Somerset Shale Member
  

(CBR)

Salem Limestone,

Mississippian System


Type locality and use of name in Indiana: The name Somerset Shale Member was given by Butts i 1922, p. 89, 104-107) to an upper part of the Warsaw Formation in Kentucky. The name was derived from Somerset in Pulaski County, although Butts indicated that the unit was better exposed in glades about 2 miles (3.2 km) southwest of Colesburg. In 1939 Stockdale (p. 226, pls. 6, 25) traced the Somerset from its type area to southern Monroe County, Ind., and interpreted it "as a basal argillaceous phase of the Salem limestone." This interpretation has been followed by most geologists, including Nicoll and Rexroad (1975), but the section at Somerset may be stratigraphically higher than the one at Colesburg from which the stated stratigraphic position has been accepted.

Description: On outcrop in southern Indiana and adjacent Kentucky, the Somerset Shale Member consists of as much as 16 feet (5 m) of dolomitic silty shale commonly containing gypsum- or quartz-filled geodes. It thins abruptly to the north and ranges from a few inches to little more than a foot (0.3 m) at its northern limits in Monroe County. Its subsurface extent has not been determined. In Kentucky similar shales with which the Somerset might be confused are present higher in the Salem.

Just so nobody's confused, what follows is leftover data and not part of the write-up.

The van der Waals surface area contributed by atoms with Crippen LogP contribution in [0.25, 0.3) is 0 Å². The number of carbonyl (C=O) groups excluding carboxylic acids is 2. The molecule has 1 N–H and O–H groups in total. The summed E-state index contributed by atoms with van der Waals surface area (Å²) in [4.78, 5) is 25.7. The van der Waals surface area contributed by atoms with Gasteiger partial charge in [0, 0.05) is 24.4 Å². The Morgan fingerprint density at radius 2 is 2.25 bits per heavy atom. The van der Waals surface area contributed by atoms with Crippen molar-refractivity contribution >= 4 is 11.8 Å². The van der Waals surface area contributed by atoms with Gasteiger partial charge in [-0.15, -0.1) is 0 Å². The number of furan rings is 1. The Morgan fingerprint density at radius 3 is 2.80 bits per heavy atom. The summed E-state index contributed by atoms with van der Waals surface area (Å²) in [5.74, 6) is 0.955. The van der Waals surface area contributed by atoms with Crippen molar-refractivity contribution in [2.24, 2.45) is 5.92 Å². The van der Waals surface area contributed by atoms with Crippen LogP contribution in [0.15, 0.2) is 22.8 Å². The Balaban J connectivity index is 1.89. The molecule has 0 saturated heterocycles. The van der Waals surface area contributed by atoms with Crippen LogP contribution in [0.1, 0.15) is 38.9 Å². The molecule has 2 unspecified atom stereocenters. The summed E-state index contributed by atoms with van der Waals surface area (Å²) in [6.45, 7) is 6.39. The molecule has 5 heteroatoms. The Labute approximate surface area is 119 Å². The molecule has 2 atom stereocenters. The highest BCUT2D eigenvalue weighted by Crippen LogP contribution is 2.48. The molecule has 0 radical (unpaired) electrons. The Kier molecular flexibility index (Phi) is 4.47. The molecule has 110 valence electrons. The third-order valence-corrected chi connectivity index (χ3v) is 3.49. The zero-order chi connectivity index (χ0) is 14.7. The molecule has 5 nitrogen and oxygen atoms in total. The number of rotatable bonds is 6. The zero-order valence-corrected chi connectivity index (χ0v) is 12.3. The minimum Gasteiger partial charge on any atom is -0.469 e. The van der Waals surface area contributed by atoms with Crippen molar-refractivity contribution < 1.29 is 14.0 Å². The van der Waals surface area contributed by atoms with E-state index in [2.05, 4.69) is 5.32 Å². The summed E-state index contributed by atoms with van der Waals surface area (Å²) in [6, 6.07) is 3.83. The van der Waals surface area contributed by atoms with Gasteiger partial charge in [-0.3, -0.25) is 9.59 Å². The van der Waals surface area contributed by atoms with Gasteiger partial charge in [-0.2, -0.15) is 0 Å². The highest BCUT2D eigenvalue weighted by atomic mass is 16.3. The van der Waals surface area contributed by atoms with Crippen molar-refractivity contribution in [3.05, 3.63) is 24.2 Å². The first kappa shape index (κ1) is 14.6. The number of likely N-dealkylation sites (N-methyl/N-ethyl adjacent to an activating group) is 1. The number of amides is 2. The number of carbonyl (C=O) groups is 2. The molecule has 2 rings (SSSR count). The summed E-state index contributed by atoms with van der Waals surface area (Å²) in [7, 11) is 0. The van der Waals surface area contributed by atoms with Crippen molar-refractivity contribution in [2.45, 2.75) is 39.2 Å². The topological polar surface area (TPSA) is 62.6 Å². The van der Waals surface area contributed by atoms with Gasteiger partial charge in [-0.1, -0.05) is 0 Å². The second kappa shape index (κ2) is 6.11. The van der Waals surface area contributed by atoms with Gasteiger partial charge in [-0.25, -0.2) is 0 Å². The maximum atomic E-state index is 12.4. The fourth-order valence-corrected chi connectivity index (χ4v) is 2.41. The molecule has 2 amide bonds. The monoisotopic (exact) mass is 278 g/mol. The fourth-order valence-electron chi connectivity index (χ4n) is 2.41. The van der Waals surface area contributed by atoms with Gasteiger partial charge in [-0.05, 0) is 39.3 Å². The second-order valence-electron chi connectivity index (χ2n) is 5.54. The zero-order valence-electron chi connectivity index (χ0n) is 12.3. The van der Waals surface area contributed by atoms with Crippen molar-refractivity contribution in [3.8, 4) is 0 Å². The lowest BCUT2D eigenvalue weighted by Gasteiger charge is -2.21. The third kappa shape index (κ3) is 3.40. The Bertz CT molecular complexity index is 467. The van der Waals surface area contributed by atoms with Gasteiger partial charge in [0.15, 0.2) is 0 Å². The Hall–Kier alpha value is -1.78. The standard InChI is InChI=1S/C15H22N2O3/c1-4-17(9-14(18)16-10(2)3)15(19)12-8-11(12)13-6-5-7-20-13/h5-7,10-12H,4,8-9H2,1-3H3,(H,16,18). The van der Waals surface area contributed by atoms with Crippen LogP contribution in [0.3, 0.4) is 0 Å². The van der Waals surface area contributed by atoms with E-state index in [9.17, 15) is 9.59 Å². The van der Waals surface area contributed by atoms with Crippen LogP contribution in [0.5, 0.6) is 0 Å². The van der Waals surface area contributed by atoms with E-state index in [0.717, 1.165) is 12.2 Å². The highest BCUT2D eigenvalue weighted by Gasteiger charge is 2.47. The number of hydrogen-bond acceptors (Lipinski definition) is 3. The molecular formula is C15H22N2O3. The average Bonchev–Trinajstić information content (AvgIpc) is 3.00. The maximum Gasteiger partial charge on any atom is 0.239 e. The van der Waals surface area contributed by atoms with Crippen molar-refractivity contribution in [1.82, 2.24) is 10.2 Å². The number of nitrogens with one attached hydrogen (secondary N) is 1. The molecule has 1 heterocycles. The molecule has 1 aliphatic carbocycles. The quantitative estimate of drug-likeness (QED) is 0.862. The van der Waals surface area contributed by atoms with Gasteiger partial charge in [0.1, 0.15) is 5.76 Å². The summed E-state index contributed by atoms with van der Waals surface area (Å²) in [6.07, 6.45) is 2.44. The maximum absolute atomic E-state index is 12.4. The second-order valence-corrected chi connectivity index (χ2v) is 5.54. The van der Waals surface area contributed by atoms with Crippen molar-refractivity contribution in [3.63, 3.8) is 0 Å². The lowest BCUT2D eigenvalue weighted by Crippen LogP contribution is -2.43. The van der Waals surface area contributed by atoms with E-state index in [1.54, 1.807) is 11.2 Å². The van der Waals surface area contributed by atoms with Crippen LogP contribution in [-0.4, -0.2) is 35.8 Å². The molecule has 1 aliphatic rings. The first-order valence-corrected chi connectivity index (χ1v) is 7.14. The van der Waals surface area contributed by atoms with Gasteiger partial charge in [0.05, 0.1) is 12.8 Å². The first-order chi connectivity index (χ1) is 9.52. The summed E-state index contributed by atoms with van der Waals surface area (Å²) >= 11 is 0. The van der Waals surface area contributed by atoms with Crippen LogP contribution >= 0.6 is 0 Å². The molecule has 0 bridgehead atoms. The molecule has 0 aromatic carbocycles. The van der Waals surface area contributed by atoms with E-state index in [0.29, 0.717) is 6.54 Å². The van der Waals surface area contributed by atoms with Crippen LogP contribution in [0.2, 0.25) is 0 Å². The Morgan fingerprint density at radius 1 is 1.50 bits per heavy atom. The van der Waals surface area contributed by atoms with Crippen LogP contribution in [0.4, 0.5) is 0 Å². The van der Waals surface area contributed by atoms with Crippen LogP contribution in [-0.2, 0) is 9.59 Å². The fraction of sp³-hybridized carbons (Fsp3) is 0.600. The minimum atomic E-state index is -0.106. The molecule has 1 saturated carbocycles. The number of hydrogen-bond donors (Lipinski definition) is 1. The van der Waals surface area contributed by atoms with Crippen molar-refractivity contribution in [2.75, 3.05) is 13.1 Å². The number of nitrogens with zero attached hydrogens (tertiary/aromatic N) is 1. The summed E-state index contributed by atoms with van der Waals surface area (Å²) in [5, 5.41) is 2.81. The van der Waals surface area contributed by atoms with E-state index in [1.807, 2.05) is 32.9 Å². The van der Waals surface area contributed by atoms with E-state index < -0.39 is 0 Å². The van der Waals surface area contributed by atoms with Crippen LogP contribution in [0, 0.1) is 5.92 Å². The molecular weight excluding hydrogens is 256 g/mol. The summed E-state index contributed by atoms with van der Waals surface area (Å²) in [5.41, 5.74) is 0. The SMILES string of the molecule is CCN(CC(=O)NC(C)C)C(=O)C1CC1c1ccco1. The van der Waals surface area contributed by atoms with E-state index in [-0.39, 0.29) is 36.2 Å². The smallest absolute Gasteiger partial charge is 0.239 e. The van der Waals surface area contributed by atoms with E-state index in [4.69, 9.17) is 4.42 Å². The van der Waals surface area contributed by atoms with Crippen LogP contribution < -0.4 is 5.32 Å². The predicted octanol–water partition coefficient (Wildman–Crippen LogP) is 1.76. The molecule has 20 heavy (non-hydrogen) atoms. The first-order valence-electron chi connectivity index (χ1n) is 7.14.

Correlation: Current studies by Howard Feldman (written communication, April 17, 1984) show that the bulk of fossils found in the Somerset Shale Member, including Globoendothyra baileyi, are also common to the limestone facies of the Salem. The presence of several species of the crinoid Batocrinus that he recorded from the Somerset and the rest of the Salem sets these units apart from the underlying Harrodsburg Limestone, from which that genus is absent. Cyathocrinites and Barycrinus are found in the Somerset but not in the overlying Salem beds (Howard Feldman, written communication, April 17, 1984). The latest record of these two genera is in rocks of Keokuk age (middle Valmeyeran), and so their presence in the Somerset probably represents the last remnant of the well-known crinoid fauna of Keokuk age. Although part of the restriction of the Somerset crinoids may be ecologic, the overlap of the genera mentioned above characterizes a very limited stratigraphic interval.






 
 
 
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